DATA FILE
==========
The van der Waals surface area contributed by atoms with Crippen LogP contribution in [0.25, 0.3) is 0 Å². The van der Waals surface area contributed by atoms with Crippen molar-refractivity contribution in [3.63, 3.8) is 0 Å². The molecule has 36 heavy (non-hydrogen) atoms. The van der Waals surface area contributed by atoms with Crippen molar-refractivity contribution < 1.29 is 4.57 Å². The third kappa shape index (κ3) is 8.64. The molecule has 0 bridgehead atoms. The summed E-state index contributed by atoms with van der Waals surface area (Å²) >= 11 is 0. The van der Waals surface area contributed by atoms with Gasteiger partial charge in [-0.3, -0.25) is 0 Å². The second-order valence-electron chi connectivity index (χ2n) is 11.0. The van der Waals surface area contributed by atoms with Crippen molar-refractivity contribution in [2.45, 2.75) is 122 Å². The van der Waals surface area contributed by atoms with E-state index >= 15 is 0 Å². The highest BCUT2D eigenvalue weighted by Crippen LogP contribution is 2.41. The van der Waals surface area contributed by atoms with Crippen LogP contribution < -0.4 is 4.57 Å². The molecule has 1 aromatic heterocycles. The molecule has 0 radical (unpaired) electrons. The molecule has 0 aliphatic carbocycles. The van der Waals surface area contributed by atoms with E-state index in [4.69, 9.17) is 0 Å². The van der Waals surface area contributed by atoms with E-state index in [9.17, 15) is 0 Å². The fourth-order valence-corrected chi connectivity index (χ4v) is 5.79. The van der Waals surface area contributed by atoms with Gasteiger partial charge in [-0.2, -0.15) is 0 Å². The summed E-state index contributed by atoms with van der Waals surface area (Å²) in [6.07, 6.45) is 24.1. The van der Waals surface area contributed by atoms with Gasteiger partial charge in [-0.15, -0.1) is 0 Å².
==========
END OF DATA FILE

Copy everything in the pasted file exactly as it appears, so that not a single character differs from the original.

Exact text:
The van der Waals surface area contributed by atoms with Crippen LogP contribution in [0.25, 0.3) is 0 Å². The van der Waals surface area contributed by atoms with Crippen molar-refractivity contribution in [3.63, 3.8) is 0 Å². The molecule has 36 heavy (non-hydrogen) atoms. The van der Waals surface area contributed by atoms with Crippen molar-refractivity contribution < 1.29 is 4.57 Å². The third kappa shape index (κ3) is 8.64. The molecule has 0 bridgehead atoms. The summed E-state index contributed by atoms with van der Waals surface area (Å²) >= 11 is 0. The van der Waals surface area contributed by atoms with Gasteiger partial charge in [-0.3, -0.25) is 0 Å². The second-order valence-electron chi connectivity index (χ2n) is 11.0. The van der Waals surface area contributed by atoms with Crippen molar-refractivity contribution in [2.45, 2.75) is 122 Å². The van der Waals surface area contributed by atoms with E-state index >= 15 is 0 Å². The highest BCUT2D eigenvalue weighted by Crippen LogP contribution is 2.41. The van der Waals surface area contributed by atoms with Crippen LogP contribution < -0.4 is 4.57 Å². The molecule has 1 aromatic heterocycles. The molecule has 0 radical (unpaired) electrons. The molecule has 0 aliphatic carbocycles. The van der Waals surface area contributed by atoms with E-state index in [4.69, 9.17) is 0 Å². The van der Waals surface area contributed by atoms with E-state index in [9.17, 15) is 0 Å². The fourth-order valence-corrected chi connectivity index (χ4v) is 5.79. The van der Waals surface area contributed by atoms with Gasteiger partial charge in [-0.2, -0.15) is 0 Å². The summed E-state index contributed by atoms with van der Waals surface area (Å²) in [6.07, 6.45) is 24.1. The van der Waals surface area contributed by atoms with Gasteiger partial charge in [-0.15, -0.1) is 0 Å².